Serena Williams' major window closing as injury derails Wimbledon hopes

·Columnist
·5 min read

Back in Compton, Richard Williams used to encourage his two youngest daughters — Venus and Serena — to verbalize their dreams. It was better to say a goal out loud, he figured, than to keep it a secret.

So as he taught his kids how to play tennis, he’d routinely ask them to imagine capturing a major championship. Which one will you win first, he’d ask. Which one do you want the most?

Venus would always say Wimbledon, drawn to the pristine grass courts and proper air about the oldest of the game’s major championships. Her younger sister, Serena, went the opposite — the U.S. Open. She wanted the mayhem and madness of New York.

They would each go onto win both, of course. Multiple times.

But through the years, even as Serena’s love of the U.S. Open never waned, her appreciation of Wimbledon grew. She’s won seven times just outside of London, one more than her six in Queens. She also took a gold medal there at the 2012 Olympics. The all-white outfits may not always appeal to her style, but she long ago embraced the speed of grass play and the sheer magnitude of the surroundings.

“It still has a very special feeling,” she said of walking through the All-England Lawn Tennis club grounds this week.

It made her first-round match Tuesday all the more difficult to witness.

Serena had to retire in the first set, tied at three games a piece with Aliaksandra Sasnovich, after injuring herself slipping on the grass. She sought treatment and returned to play briefly, before crumpling to the ground. She left the court in tears as the crowd offered a standing ovation.

Serena Williams tears up as she withdraws from her first round match against Aliaksandra Sasnovich on the second day of Wimbledon. (Adrian Dennis/AFP via Getty Images)
Serena Williams tears up as she withdraws from her first round match against Aliaksandra Sasnovich on the second day of Wimbledon. (Adrian Dennis/AFP via Getty Images)

This isn’t just an early exit from an all-time great, it’s a reminder that one of these days will be the last we see of Serena Williams at Wimbledon, or any major championship.

She is 39 now and arrived Tuesday wearing a heavy wrap around one thigh. Her mere presence at the elite level of the sport — she was seeded sixth — is incredible. Time is undefeated though.

She hasn’t won a major championship since 2017. She hasn’t made a final since 2019. Her longest previous drought without a major was nine events early in her career, when she was still a teenager. It now stands at 18 — albeit four were missed due to becoming a mother and one was canceled due to COVID-19.

Still, how many more legitimate chances does she have at winning a major? And whatever the number is, her best opportunity may be at Wimbledon.

This would be about the last way anyone would want the last time to end.

Williams’ status as the greatest women’s player of all time is virtually without doubt. Her 23 major championships as a singles player is one short of Margaret Court’s, but Court won 11 of hers at the Australian Open at a time when many top players didn’t travel there. Steffi Graf had a more dominant prime — winning 20 of her 22 majors during a nine-year span — but she retired at age 30.

Serena, meanwhile, keeps pushing on — through motherhood, through injuries, through setbacks, through the travails of age that have sent others to the sidelines. She’s relentless.

She doesn’t need any more money. She doesn’t need any more fame. She clearly cares about her daughter, Olympia, more than anything on earth. Yet she can’t quit the game. One of those reasons is Wimbledon.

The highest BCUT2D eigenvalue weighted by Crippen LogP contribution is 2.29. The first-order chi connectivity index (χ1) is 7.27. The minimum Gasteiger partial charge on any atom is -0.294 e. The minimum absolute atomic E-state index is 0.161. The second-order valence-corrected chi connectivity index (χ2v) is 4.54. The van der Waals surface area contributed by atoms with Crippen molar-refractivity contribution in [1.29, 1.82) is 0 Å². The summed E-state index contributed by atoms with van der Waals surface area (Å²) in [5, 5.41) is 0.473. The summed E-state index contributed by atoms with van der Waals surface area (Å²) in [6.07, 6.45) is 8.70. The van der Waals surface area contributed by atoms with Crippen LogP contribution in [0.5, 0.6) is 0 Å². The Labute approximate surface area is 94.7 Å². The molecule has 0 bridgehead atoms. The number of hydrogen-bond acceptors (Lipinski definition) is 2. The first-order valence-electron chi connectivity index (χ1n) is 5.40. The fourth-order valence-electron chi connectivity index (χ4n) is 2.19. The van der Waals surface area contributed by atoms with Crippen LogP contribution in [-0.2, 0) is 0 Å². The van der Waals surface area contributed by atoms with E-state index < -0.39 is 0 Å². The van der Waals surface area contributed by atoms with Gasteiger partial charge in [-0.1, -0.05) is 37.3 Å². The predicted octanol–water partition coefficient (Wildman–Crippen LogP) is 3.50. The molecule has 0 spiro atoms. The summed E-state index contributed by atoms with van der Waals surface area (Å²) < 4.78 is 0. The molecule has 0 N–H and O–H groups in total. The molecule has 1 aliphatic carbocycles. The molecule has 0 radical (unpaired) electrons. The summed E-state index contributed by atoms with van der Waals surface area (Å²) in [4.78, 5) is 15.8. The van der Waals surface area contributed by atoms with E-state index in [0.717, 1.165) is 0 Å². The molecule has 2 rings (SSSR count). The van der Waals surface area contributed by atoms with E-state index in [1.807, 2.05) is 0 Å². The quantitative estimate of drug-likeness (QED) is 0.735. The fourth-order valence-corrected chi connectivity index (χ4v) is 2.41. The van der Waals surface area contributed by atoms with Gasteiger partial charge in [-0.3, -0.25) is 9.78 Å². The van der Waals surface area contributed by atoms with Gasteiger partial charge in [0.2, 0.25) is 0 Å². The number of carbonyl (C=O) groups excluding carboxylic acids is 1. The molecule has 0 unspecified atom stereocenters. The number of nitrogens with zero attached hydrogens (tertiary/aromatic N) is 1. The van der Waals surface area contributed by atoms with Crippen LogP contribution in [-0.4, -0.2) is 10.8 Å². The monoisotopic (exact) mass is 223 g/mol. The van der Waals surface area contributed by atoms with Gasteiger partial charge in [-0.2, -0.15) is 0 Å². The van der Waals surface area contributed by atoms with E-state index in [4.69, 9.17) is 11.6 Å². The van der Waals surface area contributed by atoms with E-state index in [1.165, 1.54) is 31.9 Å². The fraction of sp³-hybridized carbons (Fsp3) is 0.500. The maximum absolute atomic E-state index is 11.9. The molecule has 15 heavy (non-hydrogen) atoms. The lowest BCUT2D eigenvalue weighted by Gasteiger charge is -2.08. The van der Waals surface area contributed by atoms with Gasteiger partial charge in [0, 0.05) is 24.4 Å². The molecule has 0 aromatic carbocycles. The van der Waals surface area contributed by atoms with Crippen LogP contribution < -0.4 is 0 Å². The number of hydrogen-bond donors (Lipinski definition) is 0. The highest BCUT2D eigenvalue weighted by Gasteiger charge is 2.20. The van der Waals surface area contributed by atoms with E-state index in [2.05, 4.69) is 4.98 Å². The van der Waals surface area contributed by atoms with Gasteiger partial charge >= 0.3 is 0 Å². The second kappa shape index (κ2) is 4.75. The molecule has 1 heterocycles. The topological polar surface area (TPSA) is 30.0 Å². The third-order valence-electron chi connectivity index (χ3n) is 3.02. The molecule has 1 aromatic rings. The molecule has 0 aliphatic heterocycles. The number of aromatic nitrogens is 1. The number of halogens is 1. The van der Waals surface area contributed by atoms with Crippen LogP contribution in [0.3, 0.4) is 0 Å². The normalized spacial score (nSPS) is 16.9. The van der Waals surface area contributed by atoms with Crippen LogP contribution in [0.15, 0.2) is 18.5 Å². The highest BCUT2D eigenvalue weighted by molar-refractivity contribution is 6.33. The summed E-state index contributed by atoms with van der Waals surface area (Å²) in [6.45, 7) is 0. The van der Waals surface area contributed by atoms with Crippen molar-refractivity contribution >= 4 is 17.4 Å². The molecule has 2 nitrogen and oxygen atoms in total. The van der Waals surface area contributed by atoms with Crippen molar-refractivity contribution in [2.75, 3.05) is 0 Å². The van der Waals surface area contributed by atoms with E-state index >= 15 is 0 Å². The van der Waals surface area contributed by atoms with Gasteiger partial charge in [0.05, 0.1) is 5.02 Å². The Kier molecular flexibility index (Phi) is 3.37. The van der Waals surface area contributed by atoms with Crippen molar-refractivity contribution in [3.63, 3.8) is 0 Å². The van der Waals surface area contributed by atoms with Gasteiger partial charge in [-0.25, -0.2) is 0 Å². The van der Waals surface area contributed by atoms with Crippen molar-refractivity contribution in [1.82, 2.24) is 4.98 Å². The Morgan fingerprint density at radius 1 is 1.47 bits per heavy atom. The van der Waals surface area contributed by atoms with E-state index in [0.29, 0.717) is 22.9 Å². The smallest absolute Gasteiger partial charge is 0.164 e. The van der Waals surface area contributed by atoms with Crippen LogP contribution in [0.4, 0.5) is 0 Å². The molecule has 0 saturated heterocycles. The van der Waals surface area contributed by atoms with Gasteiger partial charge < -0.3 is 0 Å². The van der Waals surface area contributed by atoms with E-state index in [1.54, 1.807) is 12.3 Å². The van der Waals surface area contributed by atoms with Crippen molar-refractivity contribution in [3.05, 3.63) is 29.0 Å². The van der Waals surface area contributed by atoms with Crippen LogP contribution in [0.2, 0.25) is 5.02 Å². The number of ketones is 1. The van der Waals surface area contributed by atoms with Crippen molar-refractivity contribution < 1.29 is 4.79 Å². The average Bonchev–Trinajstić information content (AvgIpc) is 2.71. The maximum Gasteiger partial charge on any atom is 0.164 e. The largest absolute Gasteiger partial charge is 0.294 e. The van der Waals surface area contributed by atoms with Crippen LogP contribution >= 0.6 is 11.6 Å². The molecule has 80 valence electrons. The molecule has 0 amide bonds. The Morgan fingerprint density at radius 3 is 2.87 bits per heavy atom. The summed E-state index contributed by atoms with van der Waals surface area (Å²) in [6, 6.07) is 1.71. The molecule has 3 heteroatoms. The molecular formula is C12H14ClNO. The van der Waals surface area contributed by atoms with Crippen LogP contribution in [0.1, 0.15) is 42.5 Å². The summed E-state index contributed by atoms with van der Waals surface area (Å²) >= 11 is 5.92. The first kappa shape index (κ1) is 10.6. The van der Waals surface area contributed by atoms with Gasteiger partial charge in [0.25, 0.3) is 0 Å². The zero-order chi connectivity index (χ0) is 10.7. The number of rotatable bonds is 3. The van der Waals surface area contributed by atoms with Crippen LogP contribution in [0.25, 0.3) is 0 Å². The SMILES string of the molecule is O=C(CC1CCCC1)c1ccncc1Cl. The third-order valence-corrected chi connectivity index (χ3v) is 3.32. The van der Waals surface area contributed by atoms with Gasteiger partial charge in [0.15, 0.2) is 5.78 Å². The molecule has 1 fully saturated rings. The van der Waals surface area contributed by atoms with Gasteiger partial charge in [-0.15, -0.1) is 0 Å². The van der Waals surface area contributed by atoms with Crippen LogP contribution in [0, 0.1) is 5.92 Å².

Serena’s best chance at a 24th major is at Wimbledon and the U.S. Open. The venues suit her. The style of play too. Since giving birth in 2017, she’s reached the finals at each place twice, only to fall short. The French Open and Australian Open have yielded just one trip to the semifinals in a combined eight appearances.

Serena Williams reacts as she pulls up injured before withdrawing from her women's singles match in the first round of the 2021 Wimbledon Championships on Tuesday. (Adrian DENNIS / AFP)
Serena Williams reacts as she pulls up injured before withdrawing from her women's singles match in the first round of the 2021 Wimbledon Championships on Tuesday. (Adrian DENNIS / AFP)

Last year, Wimbledon was canceled due to COVID, which didn’t just limit Serena’s chances at winning another, but knocked her entire annual routine off. It’s part of what made getting back there this summer so important.

“It's hard to describe,” Serena said the other day. “Just being here. Being on the grass. It's the only Grand Slam that is so unique and so different. I think [there is] so much history here.”

At her age, she’s never going to be the favorite again, but there were reasonable hopes. Instead she left in the first round for the first time ever there.

Her slip was awkward, but unfortunately not even that surprising. On the men’s side, Adrian Mannarino slid on the same patch of slick Centre Court grass in a first-round match with Roger Federer and was forced to retire from that deadlocked match.

“This is obviously terrible,” Federer said.

Whether the turf becomes a recurring problem at this event remains to be seen. As the tournament plays out, the grass naturally gets worn down. In past years, it’s become easier to move on.

In the meantime, presuming her injury isn't significant, it’ll be about rest and refocus for Serena.

She was sitting out the Olympics anyway this year, so now everything points to the U.S. Open — still her favorite and still a major she can conceivably win. The dream will continue, even if age, time and circumstance keep making another title that much more improbable.

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